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  9. IT IS POSSIBLE (I put it in all caps here because I experienced it!). However, you are the one who have to break your invisible walls first. Once you break the invisible walls, then you can find allies who will support your cause.

    I know it's a very radical proposition. But, I HIGHLY suggest more individuals with autism to become occupational therapy practitioners as their careers. The reason are several folds.

    1. The community is super accepting (as long as you do your best to play the social rules game).

    2. They can get skills to manage their own symptoms. I am actually saving my parents a lot of money for the fact that I can manage myself. If you ever read studies about costs of autism over the lifespan comparing to the costs of getting my clinical doctorate in OT (even at a top OT school), the latter is actually a value deal!

    3. OT setting is sort of like a boot camp for individuals with autism with their weaknesses, particularly socially.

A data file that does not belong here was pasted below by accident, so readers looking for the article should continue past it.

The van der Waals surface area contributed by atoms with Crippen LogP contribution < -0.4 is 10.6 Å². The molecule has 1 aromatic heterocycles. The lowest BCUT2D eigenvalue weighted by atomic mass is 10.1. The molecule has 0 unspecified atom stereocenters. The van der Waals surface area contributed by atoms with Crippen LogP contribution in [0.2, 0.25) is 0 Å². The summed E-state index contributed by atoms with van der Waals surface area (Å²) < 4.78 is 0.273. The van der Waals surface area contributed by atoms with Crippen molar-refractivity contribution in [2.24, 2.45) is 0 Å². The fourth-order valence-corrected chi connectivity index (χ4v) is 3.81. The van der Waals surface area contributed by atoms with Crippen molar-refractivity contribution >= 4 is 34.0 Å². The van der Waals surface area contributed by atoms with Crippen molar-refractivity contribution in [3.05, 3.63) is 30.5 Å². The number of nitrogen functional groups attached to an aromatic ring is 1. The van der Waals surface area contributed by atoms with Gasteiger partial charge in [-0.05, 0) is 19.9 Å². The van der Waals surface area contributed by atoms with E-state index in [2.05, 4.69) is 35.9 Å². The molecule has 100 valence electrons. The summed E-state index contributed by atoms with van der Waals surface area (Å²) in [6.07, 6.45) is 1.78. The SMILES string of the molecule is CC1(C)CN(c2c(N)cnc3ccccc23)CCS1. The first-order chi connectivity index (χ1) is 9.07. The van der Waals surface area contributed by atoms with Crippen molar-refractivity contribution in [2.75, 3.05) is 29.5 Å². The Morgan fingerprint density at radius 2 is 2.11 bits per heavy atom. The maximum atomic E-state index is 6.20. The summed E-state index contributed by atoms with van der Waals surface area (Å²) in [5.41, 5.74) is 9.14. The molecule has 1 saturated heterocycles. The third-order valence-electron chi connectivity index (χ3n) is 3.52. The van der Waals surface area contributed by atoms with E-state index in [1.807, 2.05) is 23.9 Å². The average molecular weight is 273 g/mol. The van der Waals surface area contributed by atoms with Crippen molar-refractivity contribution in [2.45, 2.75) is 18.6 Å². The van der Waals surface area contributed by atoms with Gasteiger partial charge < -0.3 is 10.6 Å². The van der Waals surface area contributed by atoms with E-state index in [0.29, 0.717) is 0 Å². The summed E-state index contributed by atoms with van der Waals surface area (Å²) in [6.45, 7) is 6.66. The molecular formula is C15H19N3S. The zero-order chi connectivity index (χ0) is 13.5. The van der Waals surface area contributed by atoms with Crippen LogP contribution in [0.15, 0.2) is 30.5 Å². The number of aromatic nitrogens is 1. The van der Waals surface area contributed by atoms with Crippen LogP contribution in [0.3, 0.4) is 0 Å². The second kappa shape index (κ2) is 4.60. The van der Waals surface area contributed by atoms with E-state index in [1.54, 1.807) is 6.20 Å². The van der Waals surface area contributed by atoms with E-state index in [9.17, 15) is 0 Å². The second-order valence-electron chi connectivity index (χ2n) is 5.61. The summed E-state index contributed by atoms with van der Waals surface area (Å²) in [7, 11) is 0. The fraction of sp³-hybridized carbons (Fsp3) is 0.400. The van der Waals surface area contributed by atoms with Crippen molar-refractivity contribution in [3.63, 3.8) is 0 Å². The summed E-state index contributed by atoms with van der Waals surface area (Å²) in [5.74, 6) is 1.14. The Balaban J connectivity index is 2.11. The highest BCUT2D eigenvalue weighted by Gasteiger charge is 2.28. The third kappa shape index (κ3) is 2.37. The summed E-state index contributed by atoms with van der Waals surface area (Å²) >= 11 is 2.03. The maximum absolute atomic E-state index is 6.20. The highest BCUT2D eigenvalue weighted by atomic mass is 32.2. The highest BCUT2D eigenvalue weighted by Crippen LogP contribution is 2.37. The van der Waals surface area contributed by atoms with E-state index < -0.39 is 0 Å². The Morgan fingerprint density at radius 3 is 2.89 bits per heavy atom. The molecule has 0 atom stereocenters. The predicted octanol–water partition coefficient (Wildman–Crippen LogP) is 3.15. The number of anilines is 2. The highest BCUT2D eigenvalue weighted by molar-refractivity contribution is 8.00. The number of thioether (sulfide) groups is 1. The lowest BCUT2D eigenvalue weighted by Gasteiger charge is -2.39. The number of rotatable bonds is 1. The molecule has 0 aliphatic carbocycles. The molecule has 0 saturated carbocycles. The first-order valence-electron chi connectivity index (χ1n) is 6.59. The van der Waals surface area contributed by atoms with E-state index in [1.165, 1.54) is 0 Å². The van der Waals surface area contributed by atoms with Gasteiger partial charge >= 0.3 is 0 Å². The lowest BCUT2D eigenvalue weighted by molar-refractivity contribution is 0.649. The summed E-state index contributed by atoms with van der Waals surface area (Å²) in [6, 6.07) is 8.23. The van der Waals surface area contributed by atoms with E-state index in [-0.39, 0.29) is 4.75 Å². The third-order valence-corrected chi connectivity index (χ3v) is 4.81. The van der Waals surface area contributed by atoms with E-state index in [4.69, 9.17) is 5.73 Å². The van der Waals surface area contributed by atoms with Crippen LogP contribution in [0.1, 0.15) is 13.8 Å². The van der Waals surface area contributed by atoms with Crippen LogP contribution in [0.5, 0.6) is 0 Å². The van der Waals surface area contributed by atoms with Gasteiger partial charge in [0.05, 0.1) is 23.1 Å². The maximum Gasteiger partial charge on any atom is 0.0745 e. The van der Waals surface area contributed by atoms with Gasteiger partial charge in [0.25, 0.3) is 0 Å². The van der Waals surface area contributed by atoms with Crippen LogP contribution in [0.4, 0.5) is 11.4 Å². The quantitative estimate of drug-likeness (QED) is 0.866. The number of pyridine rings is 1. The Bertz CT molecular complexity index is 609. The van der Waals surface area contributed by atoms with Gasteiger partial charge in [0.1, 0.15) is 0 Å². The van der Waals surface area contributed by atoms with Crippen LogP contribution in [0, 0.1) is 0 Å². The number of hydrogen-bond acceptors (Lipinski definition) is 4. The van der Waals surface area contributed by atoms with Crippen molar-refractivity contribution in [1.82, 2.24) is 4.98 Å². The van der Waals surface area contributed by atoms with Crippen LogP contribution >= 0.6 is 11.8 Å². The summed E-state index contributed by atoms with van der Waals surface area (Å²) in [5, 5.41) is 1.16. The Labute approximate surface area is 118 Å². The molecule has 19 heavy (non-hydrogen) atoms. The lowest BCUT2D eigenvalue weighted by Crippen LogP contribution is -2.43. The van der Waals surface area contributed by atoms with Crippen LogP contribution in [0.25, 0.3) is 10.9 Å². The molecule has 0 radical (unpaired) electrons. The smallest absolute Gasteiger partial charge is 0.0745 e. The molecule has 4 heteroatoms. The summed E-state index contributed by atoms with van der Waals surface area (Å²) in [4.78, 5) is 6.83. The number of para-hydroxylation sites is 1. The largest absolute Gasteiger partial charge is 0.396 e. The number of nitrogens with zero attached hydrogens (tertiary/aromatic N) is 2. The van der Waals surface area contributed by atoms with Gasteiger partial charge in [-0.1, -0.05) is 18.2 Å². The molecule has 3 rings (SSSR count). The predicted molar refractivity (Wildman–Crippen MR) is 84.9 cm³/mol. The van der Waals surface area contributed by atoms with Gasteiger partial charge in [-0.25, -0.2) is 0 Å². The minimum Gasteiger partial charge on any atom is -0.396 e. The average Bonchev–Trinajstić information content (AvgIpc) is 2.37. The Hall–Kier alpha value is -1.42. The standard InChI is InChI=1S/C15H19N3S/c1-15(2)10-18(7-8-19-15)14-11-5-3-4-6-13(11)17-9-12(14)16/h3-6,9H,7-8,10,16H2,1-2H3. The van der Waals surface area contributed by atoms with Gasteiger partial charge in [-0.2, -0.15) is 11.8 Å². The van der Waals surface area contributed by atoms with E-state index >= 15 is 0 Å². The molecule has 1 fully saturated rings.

Yes, I know OT is NOT possible for all individuals with autism to call it a career. But there are some who did make it- myself, an OT each I know in UK and Philippines, a possibly retired one in Arizona, and someone Temple Grandin met in Japan (from her latest book- the Way I See It). Out of the select few, I arguably have made the most impact on autism.

    One take home point I have with what I said is- each person with autism is an ambassador for individuals with autism. For those who can have the courage to educate others (like yourself), we can make much far greater impact if we go out of our ways and be allies with our neurotypical counterparts, particularly helping professionals and parent advocates. This is not a new message... as it was an idea from Steven Shore's Ask & Tell book.